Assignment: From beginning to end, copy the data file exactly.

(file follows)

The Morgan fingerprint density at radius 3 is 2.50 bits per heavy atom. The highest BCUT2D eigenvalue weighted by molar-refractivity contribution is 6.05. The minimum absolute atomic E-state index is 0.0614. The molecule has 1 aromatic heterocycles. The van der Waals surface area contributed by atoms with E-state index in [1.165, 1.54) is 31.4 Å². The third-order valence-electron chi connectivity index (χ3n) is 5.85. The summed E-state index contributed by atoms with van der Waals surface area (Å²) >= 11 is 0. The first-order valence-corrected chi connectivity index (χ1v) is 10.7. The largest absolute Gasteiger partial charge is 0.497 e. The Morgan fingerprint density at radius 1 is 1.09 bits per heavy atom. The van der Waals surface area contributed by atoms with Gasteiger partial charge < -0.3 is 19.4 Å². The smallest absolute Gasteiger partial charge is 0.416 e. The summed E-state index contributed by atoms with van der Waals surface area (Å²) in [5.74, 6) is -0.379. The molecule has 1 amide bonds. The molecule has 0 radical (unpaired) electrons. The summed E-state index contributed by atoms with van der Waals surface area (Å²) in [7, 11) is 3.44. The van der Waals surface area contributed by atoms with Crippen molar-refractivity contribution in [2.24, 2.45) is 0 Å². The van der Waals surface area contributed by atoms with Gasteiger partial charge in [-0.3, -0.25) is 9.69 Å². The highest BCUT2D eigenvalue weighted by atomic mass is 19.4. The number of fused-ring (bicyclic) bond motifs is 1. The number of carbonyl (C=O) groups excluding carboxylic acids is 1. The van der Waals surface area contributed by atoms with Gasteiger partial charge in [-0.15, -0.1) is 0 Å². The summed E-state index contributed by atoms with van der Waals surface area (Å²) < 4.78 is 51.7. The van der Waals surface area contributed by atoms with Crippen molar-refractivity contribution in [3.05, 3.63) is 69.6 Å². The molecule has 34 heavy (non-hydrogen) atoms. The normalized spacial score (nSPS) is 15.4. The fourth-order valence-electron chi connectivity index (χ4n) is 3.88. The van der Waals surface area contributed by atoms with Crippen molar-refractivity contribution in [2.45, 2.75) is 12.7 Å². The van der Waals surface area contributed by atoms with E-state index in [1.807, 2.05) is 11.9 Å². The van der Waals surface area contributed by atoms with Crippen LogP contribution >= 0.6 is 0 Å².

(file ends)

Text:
The Morgan fingerprint density at radius 3 is 2.50 bits per heavy atom. The highest BCUT2D eigenvalue weighted by molar-refractivity contribution is 6.05. The minimum absolute atomic E-state index is 0.0614. The molecule has 1 aromatic heterocycles. The van der Waals surface area contributed by atoms with E-state index in [1.165, 1.54) is 31.4 Å². The third-order valence-electron chi connectivity index (χ3n) is 5.85. The summed E-state index contributed by atoms with van der Waals surface area (Å²) >= 11 is 0. The first-order valence-corrected chi connectivity index (χ1v) is 10.7. The largest absolute Gasteiger partial charge is 0.497 e. The Morgan fingerprint density at radius 1 is 1.09 bits per heavy atom. The van der Waals surface area contributed by atoms with Gasteiger partial charge < -0.3 is 19.4 Å². The smallest absolute Gasteiger partial charge is 0.416 e. The summed E-state index contributed by atoms with van der Waals surface area (Å²) in [5.74, 6) is -0.379. The molecule has 1 amide bonds. The molecule has 0 radical (unpaired) electrons. The summed E-state index contributed by atoms with van der Waals surface area (Å²) in [7, 11) is 3.44. The van der Waals surface area contributed by atoms with Crippen molar-refractivity contribution in [2.24, 2.45) is 0 Å². The van der Waals surface area contributed by atoms with Gasteiger partial charge in [-0.3, -0.25) is 9.69 Å². The highest BCUT2D eigenvalue weighted by atomic mass is 19.4. The number of fused-ring (bicyclic) bond motifs is 1. The number of carbonyl (C=O) groups excluding carboxylic acids is 1. The van der Waals surface area contributed by atoms with Gasteiger partial charge in [-0.15, -0.1) is 0 Å². The summed E-state index contributed by atoms with van der Waals surface area (Å²) < 4.78 is 51.7. The van der Waals surface area contributed by atoms with Crippen molar-refractivity contribution in [3.05, 3.63) is 69.6 Å². The molecule has 34 heavy (non-hydrogen) atoms. The normalized spacial score (nSPS) is 15.4. The fourth-order valence-electron chi connectivity index (χ4n) is 3.88. The van der Waals surface area contributed by atoms with Crippen molar-refractivity contribution in [2.45, 2.75) is 12.7 Å². The van der Waals surface area contributed by atoms with E-state index in [1.807, 2.05) is 11.9 Å². The van der Waals surface area contributed by atoms with Crippen LogP contribution >= 0.6 is 0 Å².